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  • Samuel at Gilgal

    This year I will be sharing brief excerpts from the articles, sermons, and books I am currently reading. My posts will not follow a regular schedule but will be published as I find well-written thoughts that should be of interest to maturing Christian readers. Whenever possible, I encourage you to go to the source and read the complete work of the author.

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Worship Energizes The Heart

Quoting Sam Storms:

Worship is eminently practical because adoring and affectionate praise is what restores our sense of ultimate value. It exposes the worthless and temporary and tawdry stuff of this world. Worship energizes the heart to seek satisfaction in Jesus alone. In worship we are reminded that this world is fleeting and unworthy of our heart’s devotion. Worship connects our souls with the transcendent power of God and awakens in us appreciation for true beauty. It pulls back the veil of deception and exposes the ugliness of sin and Satan. Worship is a joyful rebuke of the world. When our hearts are riveted on Jesus everything else in life becomes so utterly unnecessary and we become far less demanding.

“I crucified Thee”

Dr. Robert Crouse was a noted Patristic and Medieval scholar, and a teacher and priest in the Anglican Church of Canada. Father Crouse instilled a deep love of learning in generations of students. He was also a noted priest, a bulwark of orthodox faith, and has been described as “the conscience of the Canadian Church”. The following contains excerpts from a Good Friday sermon by Dr. Crouse:

“Then Jesus took unto him the twelve, and said unto them, Behold, we go up to Jerusalem, and all things written by the Prophets concerning the Son of Man shall be accomplished. For he shall be delivered unto the Gentiles, and shall be mocked and spitefully entreated and spitted on: and they shall scourge him, and put him to death; and the third day he shall rise again. And they understood none of these things, and this saying was hid from them; neither understood they the things which were spoken.” (Luke 18.31-34)

“Behold, we go up to Jerusalem” is the summons of this day. Behold, we go up to Jerusalem, to witness those things which come to pass here. We gaze and fix our minds and hearts upon the passion of the Son of God. Behold, we go up to Jerusalem, to witness a mystery which astounds and stupefies, a mystery before which all words seem cheap, and every symbol seems too shallow. What thoughts or what emotions can embrace such horrendous contradictions: the Son of God is spitted on; the Son of God, the Word of Life, goes down to death. How can we contemplate such things? How can we even begin to understand? How can we fix our minds and hearts on that?

In the mystery of that moment, all the powers of heaven and earth and hell are shaken. The sun withholds its light, and the whole creation, which longs for its redemption, utters its astounded cry, as the earth quakes, and the rocks are rent. In that moment, all the hopes and expectations of religion are confounded, and the veil of the Temple is rent in twain from the top unto the bottom. Many bodies of the saints arise and go about the city. That is to say, the whole settled order of the universe and of human life and expectations, all that is reasonable and dependable, is overturned; turned upside down when God, the Son of God, is spitted on, when the Word of Life goes down to death. . . .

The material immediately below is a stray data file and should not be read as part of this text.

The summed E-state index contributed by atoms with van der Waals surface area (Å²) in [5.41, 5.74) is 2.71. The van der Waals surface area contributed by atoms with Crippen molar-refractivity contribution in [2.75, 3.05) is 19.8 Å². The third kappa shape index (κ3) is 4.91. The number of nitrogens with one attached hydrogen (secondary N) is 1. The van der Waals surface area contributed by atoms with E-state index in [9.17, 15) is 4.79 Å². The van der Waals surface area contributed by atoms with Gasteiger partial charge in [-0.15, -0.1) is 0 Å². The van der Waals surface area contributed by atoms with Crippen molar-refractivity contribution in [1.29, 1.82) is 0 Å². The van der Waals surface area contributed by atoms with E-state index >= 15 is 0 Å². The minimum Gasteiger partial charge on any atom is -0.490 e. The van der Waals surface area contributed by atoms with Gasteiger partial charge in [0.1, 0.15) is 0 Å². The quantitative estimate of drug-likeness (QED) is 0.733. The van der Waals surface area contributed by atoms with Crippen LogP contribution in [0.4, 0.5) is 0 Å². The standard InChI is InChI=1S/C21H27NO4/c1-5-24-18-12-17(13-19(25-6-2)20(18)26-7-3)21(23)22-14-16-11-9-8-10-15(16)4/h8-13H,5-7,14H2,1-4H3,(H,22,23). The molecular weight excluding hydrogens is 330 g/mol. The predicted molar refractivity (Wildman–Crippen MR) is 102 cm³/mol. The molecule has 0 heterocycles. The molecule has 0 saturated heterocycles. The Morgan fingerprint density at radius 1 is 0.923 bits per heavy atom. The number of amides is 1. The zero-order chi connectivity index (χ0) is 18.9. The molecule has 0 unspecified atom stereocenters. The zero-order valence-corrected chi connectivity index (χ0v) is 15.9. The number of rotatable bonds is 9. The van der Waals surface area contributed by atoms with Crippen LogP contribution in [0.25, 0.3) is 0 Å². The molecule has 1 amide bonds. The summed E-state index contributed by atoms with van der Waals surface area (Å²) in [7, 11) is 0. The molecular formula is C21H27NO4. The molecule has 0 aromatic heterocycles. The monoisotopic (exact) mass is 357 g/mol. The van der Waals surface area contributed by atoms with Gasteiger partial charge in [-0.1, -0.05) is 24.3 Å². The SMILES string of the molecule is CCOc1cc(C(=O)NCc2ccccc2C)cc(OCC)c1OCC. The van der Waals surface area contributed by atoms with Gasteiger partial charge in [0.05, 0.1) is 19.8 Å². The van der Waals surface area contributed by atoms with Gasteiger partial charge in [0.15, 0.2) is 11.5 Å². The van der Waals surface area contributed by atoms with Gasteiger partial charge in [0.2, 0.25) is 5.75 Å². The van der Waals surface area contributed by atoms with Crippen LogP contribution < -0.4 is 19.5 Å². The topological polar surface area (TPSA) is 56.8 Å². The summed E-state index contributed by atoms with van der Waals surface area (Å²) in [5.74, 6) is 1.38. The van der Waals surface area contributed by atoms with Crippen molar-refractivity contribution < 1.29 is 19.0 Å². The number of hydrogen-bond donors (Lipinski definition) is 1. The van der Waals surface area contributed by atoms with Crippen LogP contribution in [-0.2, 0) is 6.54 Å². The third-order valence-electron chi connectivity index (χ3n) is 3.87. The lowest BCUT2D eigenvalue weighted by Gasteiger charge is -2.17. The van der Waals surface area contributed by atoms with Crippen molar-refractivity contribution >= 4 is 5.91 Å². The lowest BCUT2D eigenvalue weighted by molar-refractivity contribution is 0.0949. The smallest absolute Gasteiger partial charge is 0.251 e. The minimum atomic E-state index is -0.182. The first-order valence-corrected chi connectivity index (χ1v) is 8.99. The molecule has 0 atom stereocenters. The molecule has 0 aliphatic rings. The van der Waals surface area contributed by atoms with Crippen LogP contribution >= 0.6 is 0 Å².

The power of human wickedness is no doubt great. Its machinations sink into the very fabric of our life, and cripple the mind and heart. The power of human wickedness is great, but not so great that it should touch the holy peace of God, unless he willed that it should touch him. Jesus says to Pilate, “Thou could’st have no power against me, unless it were given thee from above.” Human wickedness will raise itself in pride and claim to be “as God,” but that is devilish delusion. God is not touched unless he will it so to be.

We bear in mind today the weight of human wickedness, that reckless pride which rises up against the holiness of God and the order of his universe. But that is not what is first and most important in the mystery of the love of God, who freely wills our woes to touch his heart, who freely gives himself against our sins, in the sacrifice of Jesus Christ. That is the mystery of this day, and that is why we call this Friday “Good.” We celebrate the mystery of the love of God: that “God so loved the world, that he gave his only Begotten Son.” (John 3.16) That is love unthinkable, utterly unmerited, beyond all possible expectation.

For when we were yet without strength, in due time Christ died for the ungodly. For scarcely for a righteous man will one die: yet peradventure for a good man some would even dare to die. But God commendeth his love towards us, in that, while we were yet sinners Christ died for us. (Romans 5.6-8).